To maximize value from biomass, the value of lignin must be increased. Since more than 90% of current pharmaceuticals are produced from petroleum, large growth opportunities for lignin-derived building blocks exist in this sector. This research aims to capitalize upon recent advances in lignin depolymerization technologies to create a value chain that affords the chemotherapeutic podophyllotoxin. By valorizing lignin into pharmaceuticals, we hope to create an economic incentive for increased biomass utilization, and motivate additional engagement from pharmaceutical companies interested in developing sustainable manufacturing practices from renewable feedstocks.


Assessing the environmental impact of urban micro-mobility services

Grant McKenzie​​​​​​​

The influx of micromobility services, such as dockless scooter-share and e-bikes, in many cities are contributing to a substantial change in urban transportation. The rapid arrival of these services, however, has left little time for city regulators and citizens to assess the environmental impact of these services and compare them to existing transportation options. In this project we will develop and widely disseminate a survey to both users and non-users of micromobility services across Canada. Given the results of this survey, and vehicle emission data, we will calculate the actual environmental (GHG) impact of these new services on urban centres across Canada.

2019 Innovation Fund Recipients

Greener synthetic approaches to biologically active oligonucleotides

Masad J. Damha & Tomislav Friscic​​​​​​​

Current methods of DNA and RNA chemical synthesis are challenged by problems of cost, scale, and environmental impact associated with extensive use of solvents that subsequently become chemical waste. To overcome this problem, a new method that utilizes milling/grinding technology is being developed by the Damha‐Friscic research groups, opening a path to eliminate or significantly reduce solvent consumption.

Thorpe, J. et al. (2020). Mechanochemical synthesis of short DNA fragments. Chem. Eur. J.. Accepted Author Manuscript. doi:10.1002/chem.202001193. [View Paper]


Building Resilience in Fragile Ecosystems: Innovative cellulose hydrogels for water and fertilizer savings in dryland agriculture

Chandra Madramootoo & Yixiang Wang​​​​​​​

Hydrogels derived from forestry waste will be engineered for the slow release of NPK fertilizers by crops. In combination with new drip irrigation technology, precision amounts of water and nutrients will be delivered to the rhizosphere to meet crop requirements. Sustainability benefits include: improved water efficiency, reduced fertilizer use and greenhouse gas emissions, and reuse of waste biomass to produce bio-degradable hydrogels.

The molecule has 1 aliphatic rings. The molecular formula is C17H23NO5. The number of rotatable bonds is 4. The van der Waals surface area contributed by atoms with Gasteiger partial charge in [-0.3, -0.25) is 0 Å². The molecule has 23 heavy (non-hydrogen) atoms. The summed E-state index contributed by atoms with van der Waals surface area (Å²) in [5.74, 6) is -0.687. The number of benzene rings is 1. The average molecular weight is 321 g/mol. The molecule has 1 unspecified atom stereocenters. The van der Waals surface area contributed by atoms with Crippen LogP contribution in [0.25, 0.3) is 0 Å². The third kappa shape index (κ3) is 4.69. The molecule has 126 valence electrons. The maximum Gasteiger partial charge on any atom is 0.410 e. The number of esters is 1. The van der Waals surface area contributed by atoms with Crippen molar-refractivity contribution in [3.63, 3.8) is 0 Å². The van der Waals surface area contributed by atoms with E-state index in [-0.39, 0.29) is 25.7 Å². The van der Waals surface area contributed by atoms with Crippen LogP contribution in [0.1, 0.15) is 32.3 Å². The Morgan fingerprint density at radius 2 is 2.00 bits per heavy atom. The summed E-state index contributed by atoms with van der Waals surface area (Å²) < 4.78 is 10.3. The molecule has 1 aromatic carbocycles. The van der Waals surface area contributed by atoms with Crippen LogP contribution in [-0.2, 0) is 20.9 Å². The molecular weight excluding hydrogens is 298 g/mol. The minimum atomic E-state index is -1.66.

2018 Innovation Fund Recipients

Solvent-free enzymatic depolymerization of poly(ethylene terephthalate

Karine Auclair & Tomislav Friscic​​​​​​​

•Plastic contamination is a major environmental problem.
•Poly(ethylene)terephthalate (PET) is one of the most widely used plastics with 30M tons produced globally in 2015
•This project will explore a novel, non-conventional method for the degradation of PET
•Unlike current degradation processes, our method is clean and does not restrict to downcycling

Kaabel, S., Friscic, T., & Auclair, K. (2019). Mechanoenzymatic transformations in the absence of bulk water - a more natural way of using enzymes. Chembiochem: A European Journal of Chemical Biology, 1–18. [View Paper]

Read more...


Novel plasma technology for renewable ammonia synthesis

Sylvain Coulombe​​​​​​​

Ammonia (NH3) is one of the most important chemicals produced today. It is produced at large scale using the energy-intensive Haber-Bosch (H-B) process, and used in the synthesis of fertilizers and virtually all synthetic nitrogen-containing chemicals. The annual production of NH3 is larger than 160 million tons, with associated CO2 emissions exceeding 300 million tons, and energy requirements accounting for ~2% of the world’s energy consumption. The proposed plasma technology bears the potential to displace the energy-intensive and polluting H-B process by using electricity from renewables as the only energy source.

Sustainable Green Plasticizers

Richard Leask, Milan Maric & Jim Nicell​​​​​​​

Plasticizers are added to the majority of consumer plastics to improve their flexibility and processing behavior. During the last decade, the most common plasticizers, known as phthalates and which are produced in the millions of tons annually, have been shown to have adverse health effects. Moreover, they are made from fossil fuels and are ubiquitous environmental contaminants. In this work, we will be performing large scale production run of our replacement sustainable green plasticizer as a validation towards commercialization.


Design of advanced Na-ion batteries

Eric McCalla

The poorly understood Na-Fe-Mn-O pseudo-ternary system contains promising Na-ion cathode materials. Herein, high-throughput techniques will be used to characterize and screen the battery performance of hundreds of compositions. This will help develop advanced electrode materials from earth abundant benign materials and thereby lower the batteries’ environmental impact.

Read more...​​​​​​​


Closing the Phosphorus Loop through Phosphate Rock Production from Municipal Sludge

Sidney Omelon

Municipal wastewater contains high concentrations of phosphorus (P) that must be reduced to prevent algal blooms and eutrophication. Current wastewater treatment precipitates insoluble iron phosphate, which is too stable to act as a P-fertilizer. This project investigates P-capture as phosphate rock to produce P-fertilizer from municipal wastewater, CO2, and limestone.

Read more about this project in an interview with Prof. Omelon and M. Eng student Sarah Bluteau.